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Paper No. 7
Presentation Time: 9:35 AM


BEERS, Sarah R.1, HERKELRATH, William N.1, KHARAKA, Yousif K.1, THORDSEN, James J.1, OBERDORFER, June A.2, RAUCH, Henry W.3 and AMBATS, Gil1, (1)U. S. Geological Survey, 345 Middlefield Road, Menlo Park, CA 94025, (2)Department of Geology, San Jose State University, San Jose, CA 95192, (3)Department of Geology and Geography, West Virginia University, 330 Brooks Hall, Morgantown, WV 26506,

The Zero Emissions Research and Technology (ZERT) group, led by Lee Spangler (MSU, Bozeman, MT) is a multidisciplinary project that is developing tools for near-surface monitoring and detection of CO2 associated with deep geologic carbon sequestration. The ZERT Site resides in an agricultural field at Montana State University in Bozeman, MT. To simulate a leak from a deep sequestration site, CO2 is injected into shallow groundwater through a horizontal perforated pipe situated 2-2.3 m below the ground surface. The water table is 1-1.5 m below the ground surface during the summer months.

In the summers of 2008, 2009, and 2010 the USGS investigated changes in groundwater geochemistry at the ZERT site during CO2 injections. Water samples were collected from ten monitoring wells and analyzed immediately for pH, alkalinity, and electrical conductance. Aliquots were filtered, preserved, and analyzed in the laboratory for major, minor, and trace cations and anions. A constant discharge pumping test and a natural gradient tracer test were conducted in July 2010 in order to measure hydraulic parameters.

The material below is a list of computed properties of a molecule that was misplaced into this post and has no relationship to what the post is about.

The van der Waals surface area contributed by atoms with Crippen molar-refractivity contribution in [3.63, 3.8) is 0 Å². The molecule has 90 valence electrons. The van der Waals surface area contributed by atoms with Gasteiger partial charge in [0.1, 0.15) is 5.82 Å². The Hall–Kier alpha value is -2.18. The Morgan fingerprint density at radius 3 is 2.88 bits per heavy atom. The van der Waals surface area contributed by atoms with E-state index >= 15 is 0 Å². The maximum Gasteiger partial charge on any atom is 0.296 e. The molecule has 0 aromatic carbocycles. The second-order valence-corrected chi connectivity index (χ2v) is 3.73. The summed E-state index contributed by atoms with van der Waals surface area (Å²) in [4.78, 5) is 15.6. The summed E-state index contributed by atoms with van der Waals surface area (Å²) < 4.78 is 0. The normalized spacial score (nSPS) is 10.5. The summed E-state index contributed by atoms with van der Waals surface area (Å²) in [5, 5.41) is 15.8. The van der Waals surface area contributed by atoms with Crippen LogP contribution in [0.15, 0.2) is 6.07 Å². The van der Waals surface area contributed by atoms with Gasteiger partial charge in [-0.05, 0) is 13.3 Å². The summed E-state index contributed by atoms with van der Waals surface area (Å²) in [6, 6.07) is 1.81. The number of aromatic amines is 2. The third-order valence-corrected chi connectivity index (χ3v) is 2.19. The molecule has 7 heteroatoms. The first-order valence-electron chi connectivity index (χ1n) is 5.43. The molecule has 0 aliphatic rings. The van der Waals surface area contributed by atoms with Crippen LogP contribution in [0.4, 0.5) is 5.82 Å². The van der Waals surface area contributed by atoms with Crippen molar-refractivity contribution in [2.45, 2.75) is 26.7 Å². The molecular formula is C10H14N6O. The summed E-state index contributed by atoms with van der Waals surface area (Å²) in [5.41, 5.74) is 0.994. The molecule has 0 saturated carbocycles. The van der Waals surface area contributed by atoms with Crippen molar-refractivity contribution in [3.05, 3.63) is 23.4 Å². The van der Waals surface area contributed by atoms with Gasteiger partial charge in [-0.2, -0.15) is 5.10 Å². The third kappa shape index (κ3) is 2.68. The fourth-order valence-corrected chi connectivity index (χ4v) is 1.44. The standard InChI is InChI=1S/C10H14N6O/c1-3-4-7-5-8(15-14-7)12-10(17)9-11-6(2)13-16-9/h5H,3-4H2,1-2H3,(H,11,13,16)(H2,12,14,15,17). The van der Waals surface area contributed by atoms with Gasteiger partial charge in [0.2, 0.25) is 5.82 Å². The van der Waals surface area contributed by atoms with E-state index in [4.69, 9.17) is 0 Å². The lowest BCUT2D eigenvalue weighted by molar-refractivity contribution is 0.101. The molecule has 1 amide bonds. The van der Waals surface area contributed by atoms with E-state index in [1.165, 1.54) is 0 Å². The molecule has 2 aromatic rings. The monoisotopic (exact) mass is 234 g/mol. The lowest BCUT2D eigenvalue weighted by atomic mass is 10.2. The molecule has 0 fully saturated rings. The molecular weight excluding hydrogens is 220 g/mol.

Rapid and systematic changes were observed in the chemical composition of groundwater in response to CO2 injection. During the 2009 injection when 200 kg/d of CO2 was injected, the groundwater pH dropped to 5.8 from a background level of 6.6. Water alkalinity and electrical conductance increased (from 350 to 900 mg/L as HCO3, and from 400 to 1200 μS/cm, respectively). Results clearly show that the addition of CO2 created more acidic groundwater which facilitated the dissolution of soluble phases, most notably calcite. The increase in calcium, magnesium, and trace metals in water samples supports this conclusion. Hydraulic tests conducted in 2010 indicate lateral groundwater flow is rapid (pore water velocity ~2 m/d).

The release of CO2 into a shallow groundwater aquifer at the ZERT Site has invariably changed water chemistry including decreasing pH, and increasing the electrical conductance and alkalinity. Determining the aquifer parameters and changes in water chemistry are important for understanding the impact of a CO2 leak on groundwater.

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